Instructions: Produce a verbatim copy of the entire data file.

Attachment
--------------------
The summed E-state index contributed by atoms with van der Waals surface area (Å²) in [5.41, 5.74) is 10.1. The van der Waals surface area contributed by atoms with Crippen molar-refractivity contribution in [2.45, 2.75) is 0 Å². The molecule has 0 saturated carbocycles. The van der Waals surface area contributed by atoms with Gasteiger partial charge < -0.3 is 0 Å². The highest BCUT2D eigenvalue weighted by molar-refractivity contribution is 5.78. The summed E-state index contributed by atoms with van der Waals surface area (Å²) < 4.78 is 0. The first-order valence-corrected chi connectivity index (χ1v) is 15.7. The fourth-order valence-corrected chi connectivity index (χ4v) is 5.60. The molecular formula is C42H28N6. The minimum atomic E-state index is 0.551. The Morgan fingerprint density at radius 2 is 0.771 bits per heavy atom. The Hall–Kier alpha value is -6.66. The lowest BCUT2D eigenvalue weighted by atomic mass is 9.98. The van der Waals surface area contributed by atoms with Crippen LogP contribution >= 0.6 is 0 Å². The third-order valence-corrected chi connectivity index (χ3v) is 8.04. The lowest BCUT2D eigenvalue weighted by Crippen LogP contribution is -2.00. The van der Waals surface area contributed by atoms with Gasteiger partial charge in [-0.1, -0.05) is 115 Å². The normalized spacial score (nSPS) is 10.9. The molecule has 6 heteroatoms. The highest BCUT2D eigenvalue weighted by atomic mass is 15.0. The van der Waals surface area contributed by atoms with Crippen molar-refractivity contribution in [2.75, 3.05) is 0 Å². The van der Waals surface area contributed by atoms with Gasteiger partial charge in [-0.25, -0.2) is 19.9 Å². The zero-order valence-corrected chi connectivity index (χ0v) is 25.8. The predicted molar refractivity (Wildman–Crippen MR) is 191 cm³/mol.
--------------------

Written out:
The summed E-state index contributed by atoms with van der Waals surface area (Å²) in [5.41, 5.74) is 10.1. The van der Waals surface area contributed by atoms with Crippen molar-refractivity contribution in [2.45, 2.75) is 0 Å². The molecule has 0 saturated carbocycles. The van der Waals surface area contributed by atoms with Gasteiger partial charge < -0.3 is 0 Å². The highest BCUT2D eigenvalue weighted by molar-refractivity contribution is 5.78. The summed E-state index contributed by atoms with van der Waals surface area (Å²) < 4.78 is 0. The first-order valence-corrected chi connectivity index (χ1v) is 15.7. The fourth-order valence-corrected chi connectivity index (χ4v) is 5.60. The molecular formula is C42H28N6. The minimum atomic E-state index is 0.551. The Morgan fingerprint density at radius 2 is 0.771 bits per heavy atom. The Hall–Kier alpha value is -6.66. The lowest BCUT2D eigenvalue weighted by atomic mass is 9.98. The van der Waals surface area contributed by atoms with Crippen LogP contribution >= 0.6 is 0 Å². The third-order valence-corrected chi connectivity index (χ3v) is 8.04. The lowest BCUT2D eigenvalue weighted by Crippen LogP contribution is -2.00. The van der Waals surface area contributed by atoms with Gasteiger partial charge in [-0.1, -0.05) is 115 Å². The normalized spacial score (nSPS) is 10.9. The molecule has 6 heteroatoms. The highest BCUT2D eigenvalue weighted by atomic mass is 15.0. The van der Waals surface area contributed by atoms with Crippen molar-refractivity contribution in [2.75, 3.05) is 0 Å². The van der Waals surface area contributed by atoms with Gasteiger partial charge in [-0.25, -0.2) is 19.9 Å². The zero-order valence-corrected chi connectivity index (χ0v) is 25.8. The predicted molar refractivity (Wildman–Crippen MR) is 191 cm³/mol.